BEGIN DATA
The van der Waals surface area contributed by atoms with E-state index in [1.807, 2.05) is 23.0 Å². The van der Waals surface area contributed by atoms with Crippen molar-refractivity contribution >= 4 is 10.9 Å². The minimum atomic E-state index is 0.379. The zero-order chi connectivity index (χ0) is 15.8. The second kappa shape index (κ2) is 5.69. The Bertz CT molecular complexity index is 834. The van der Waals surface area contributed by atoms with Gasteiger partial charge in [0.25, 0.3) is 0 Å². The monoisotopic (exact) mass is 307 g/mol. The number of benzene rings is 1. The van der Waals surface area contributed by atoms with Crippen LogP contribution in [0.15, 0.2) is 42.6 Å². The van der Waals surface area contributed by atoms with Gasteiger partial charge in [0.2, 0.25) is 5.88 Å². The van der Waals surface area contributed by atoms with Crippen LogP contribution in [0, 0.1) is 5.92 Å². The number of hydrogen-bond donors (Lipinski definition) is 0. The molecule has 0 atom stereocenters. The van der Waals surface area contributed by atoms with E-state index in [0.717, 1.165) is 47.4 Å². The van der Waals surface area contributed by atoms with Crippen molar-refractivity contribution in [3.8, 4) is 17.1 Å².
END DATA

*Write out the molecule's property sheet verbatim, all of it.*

The van der Waals surface area contributed by atoms with E-state index in [1.807, 2.05) is 23.0 Å². The van der Waals surface area contributed by atoms with Crippen molar-refractivity contribution >= 4 is 10.9 Å². The minimum atomic E-state index is 0.379. The zero-order chi connectivity index (χ0) is 15.8. The second kappa shape index (κ2) is 5.69. The Bertz CT molecular complexity index is 834. The van der Waals surface area contributed by atoms with Gasteiger partial charge in [0.25, 0.3) is 0 Å². The monoisotopic (exact) mass is 307 g/mol. The number of benzene rings is 1. The van der Waals surface area contributed by atoms with Crippen LogP contribution in [0.15, 0.2) is 42.6 Å². The van der Waals surface area contributed by atoms with Gasteiger partial charge in [0.2, 0.25) is 5.88 Å². The van der Waals surface area contributed by atoms with Crippen LogP contribution in [0, 0.1) is 5.92 Å². The number of hydrogen-bond donors (Lipinski definition) is 0. The molecule has 0 atom stereocenters. The van der Waals surface area contributed by atoms with E-state index in [0.717, 1.165) is 47.4 Å². The van der Waals surface area contributed by atoms with Crippen molar-refractivity contribution in [3.8, 4) is 17.1 Å².